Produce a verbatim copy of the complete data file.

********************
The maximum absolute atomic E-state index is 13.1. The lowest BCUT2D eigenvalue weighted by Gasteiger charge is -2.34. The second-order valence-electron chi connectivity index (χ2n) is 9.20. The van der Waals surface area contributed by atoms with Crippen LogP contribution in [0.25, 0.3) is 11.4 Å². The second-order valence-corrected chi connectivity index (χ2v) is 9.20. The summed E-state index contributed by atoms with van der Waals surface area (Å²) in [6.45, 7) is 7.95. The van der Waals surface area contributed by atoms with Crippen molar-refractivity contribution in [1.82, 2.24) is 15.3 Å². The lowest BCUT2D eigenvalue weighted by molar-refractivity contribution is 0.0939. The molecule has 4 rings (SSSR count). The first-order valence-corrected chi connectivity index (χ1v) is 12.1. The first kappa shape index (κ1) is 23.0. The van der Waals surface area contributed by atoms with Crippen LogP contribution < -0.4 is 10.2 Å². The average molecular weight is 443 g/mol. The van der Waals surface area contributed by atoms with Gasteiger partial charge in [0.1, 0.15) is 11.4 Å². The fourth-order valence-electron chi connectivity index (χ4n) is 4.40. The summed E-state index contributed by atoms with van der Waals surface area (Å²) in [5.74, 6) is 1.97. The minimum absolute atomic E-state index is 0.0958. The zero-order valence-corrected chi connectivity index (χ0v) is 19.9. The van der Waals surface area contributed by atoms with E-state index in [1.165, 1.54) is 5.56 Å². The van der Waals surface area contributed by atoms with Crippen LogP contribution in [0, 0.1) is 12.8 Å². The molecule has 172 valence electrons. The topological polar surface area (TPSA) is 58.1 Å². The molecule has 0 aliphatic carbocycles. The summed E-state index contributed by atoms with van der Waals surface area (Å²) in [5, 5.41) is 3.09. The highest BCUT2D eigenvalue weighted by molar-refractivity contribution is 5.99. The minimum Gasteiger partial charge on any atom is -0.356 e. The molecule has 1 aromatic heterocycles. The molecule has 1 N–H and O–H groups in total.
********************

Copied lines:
The maximum absolute atomic E-state index is 13.1. The lowest BCUT2D eigenvalue weighted by Gasteiger charge is -2.34. The second-order valence-electron chi connectivity index (χ2n) is 9.20. The van der Waals surface area contributed by atoms with Crippen LogP contribution in [0.25, 0.3) is 11.4 Å². The second-order valence-corrected chi connectivity index (χ2v) is 9.20. The summed E-state index contributed by atoms with van der Waals surface area (Å²) in [6.45, 7) is 7.95. The van der Waals surface area contributed by atoms with Crippen molar-refractivity contribution in [1.82, 2.24) is 15.3 Å². The lowest BCUT2D eigenvalue weighted by molar-refractivity contribution is 0.0939. The molecule has 4 rings (SSSR count). The first-order valence-corrected chi connectivity index (χ1v) is 12.1. The first kappa shape index (κ1) is 23.0. The van der Waals surface area contributed by atoms with Crippen LogP contribution < -0.4 is 10.2 Å². The average molecular weight is 443 g/mol. The van der Waals surface area contributed by atoms with Gasteiger partial charge in [0.1, 0.15) is 11.4 Å². The fourth-order valence-electron chi connectivity index (χ4n) is 4.40. The summed E-state index contributed by atoms with van der Waals surface area (Å²) in [5.74, 6) is 1.97. The minimum absolute atomic E-state index is 0.0958. The zero-order valence-corrected chi connectivity index (χ0v) is 19.9. The van der Waals surface area contributed by atoms with E-state index in [1.165, 1.54) is 5.56 Å². The van der Waals surface area contributed by atoms with Crippen LogP contribution in [0, 0.1) is 12.8 Å². The molecule has 172 valence electrons. The topological polar surface area (TPSA) is 58.1 Å². The molecule has 0 aliphatic carbocycles. The summed E-state index contributed by atoms with van der Waals surface area (Å²) in [5, 5.41) is 3.09. The highest BCUT2D eigenvalue weighted by molar-refractivity contribution is 5.99. The minimum Gasteiger partial charge on any atom is -0.356 e. The molecule has 1 aromatic heterocycles. The molecule has 1 N–H and O–H groups in total.